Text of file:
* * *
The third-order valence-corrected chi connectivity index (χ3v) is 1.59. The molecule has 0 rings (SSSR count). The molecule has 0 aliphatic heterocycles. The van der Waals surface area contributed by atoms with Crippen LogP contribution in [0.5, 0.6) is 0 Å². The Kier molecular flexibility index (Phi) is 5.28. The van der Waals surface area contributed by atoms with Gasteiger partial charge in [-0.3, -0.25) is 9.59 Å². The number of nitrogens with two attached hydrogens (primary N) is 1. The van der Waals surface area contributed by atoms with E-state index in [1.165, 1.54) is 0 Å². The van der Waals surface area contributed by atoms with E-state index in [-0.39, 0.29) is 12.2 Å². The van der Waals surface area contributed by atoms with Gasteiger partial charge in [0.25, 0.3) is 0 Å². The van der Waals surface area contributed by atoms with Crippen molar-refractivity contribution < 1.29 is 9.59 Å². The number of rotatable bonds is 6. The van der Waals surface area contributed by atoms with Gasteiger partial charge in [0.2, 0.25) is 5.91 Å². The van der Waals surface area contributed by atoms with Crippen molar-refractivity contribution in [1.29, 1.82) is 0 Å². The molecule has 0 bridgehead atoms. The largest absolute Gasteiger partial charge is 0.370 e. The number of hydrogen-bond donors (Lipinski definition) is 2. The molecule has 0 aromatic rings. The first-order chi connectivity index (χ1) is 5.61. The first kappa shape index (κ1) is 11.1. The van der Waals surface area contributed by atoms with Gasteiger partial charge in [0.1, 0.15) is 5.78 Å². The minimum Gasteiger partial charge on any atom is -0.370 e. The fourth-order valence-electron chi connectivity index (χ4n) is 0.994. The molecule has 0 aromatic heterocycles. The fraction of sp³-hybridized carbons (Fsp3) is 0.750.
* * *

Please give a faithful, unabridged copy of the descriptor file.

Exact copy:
The third-order valence-corrected chi connectivity index (χ3v) is 1.59. The molecule has 0 rings (SSSR count). The molecule has 0 aliphatic heterocycles. The van der Waals surface area contributed by atoms with Crippen LogP contribution in [0.5, 0.6) is 0 Å². The Kier molecular flexibility index (Phi) is 5.28. The van der Waals surface area contributed by atoms with Gasteiger partial charge in [-0.3, -0.25) is 9.59 Å². The number of nitrogens with two attached hydrogens (primary N) is 1. The van der Waals surface area contributed by atoms with E-state index in [1.165, 1.54) is 0 Å². The van der Waals surface area contributed by atoms with E-state index in [-0.39, 0.29) is 12.2 Å². The van der Waals surface area contributed by atoms with Gasteiger partial charge in [0.25, 0.3) is 0 Å². The van der Waals surface area contributed by atoms with Crippen molar-refractivity contribution < 1.29 is 9.59 Å². The number of rotatable bonds is 6. The van der Waals surface area contributed by atoms with Gasteiger partial charge in [0.2, 0.25) is 5.91 Å². The van der Waals surface area contributed by atoms with Crippen molar-refractivity contribution in [1.29, 1.82) is 0 Å². The molecule has 0 bridgehead atoms. The largest absolute Gasteiger partial charge is 0.370 e. The number of hydrogen-bond donors (Lipinski definition) is 2. The molecule has 0 aromatic rings. The first-order chi connectivity index (χ1) is 5.61. The first kappa shape index (κ1) is 11.1. The van der Waals surface area contributed by atoms with Gasteiger partial charge in [0.1, 0.15) is 5.78 Å². The minimum Gasteiger partial charge on any atom is -0.370 e. The fourth-order valence-electron chi connectivity index (χ4n) is 0.994. The molecule has 0 aromatic heterocycles. The fraction of sp³-hybridized carbons (Fsp3) is 0.750.